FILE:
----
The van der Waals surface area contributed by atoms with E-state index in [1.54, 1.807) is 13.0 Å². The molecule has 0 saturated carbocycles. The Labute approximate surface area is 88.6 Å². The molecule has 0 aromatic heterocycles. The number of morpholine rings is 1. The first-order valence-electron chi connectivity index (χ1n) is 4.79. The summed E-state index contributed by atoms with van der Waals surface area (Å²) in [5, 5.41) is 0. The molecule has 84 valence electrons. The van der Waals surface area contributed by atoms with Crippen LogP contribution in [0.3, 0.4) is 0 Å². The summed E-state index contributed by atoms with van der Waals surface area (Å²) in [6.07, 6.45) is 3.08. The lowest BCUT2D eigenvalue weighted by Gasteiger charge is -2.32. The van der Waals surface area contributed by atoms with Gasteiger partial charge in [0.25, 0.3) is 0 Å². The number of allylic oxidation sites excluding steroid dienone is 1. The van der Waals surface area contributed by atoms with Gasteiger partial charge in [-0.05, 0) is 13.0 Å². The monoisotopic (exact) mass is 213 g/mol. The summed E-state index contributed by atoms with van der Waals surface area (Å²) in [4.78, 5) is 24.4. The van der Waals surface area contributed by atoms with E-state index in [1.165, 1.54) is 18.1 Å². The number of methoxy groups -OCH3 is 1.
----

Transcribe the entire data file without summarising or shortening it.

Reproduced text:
The van der Waals surface area contributed by atoms with E-state index in [1.54, 1.807) is 13.0 Å². The molecule has 0 saturated carbocycles. The Labute approximate surface area is 88.6 Å². The molecule has 0 aromatic heterocycles. The number of morpholine rings is 1. The first-order valence-electron chi connectivity index (χ1n) is 4.79. The summed E-state index contributed by atoms with van der Waals surface area (Å²) in [5, 5.41) is 0. The molecule has 84 valence electrons. The van der Waals surface area contributed by atoms with Crippen LogP contribution in [0.3, 0.4) is 0 Å². The summed E-state index contributed by atoms with van der Waals surface area (Å²) in [6.07, 6.45) is 3.08. The lowest BCUT2D eigenvalue weighted by Gasteiger charge is -2.32. The van der Waals surface area contributed by atoms with Gasteiger partial charge in [0.25, 0.3) is 0 Å². The number of allylic oxidation sites excluding steroid dienone is 1. The van der Waals surface area contributed by atoms with Gasteiger partial charge in [-0.05, 0) is 13.0 Å². The monoisotopic (exact) mass is 213 g/mol. The summed E-state index contributed by atoms with van der Waals surface area (Å²) in [4.78, 5) is 24.4. The van der Waals surface area contributed by atoms with E-state index in [1.165, 1.54) is 18.1 Å². The number of methoxy groups -OCH3 is 1.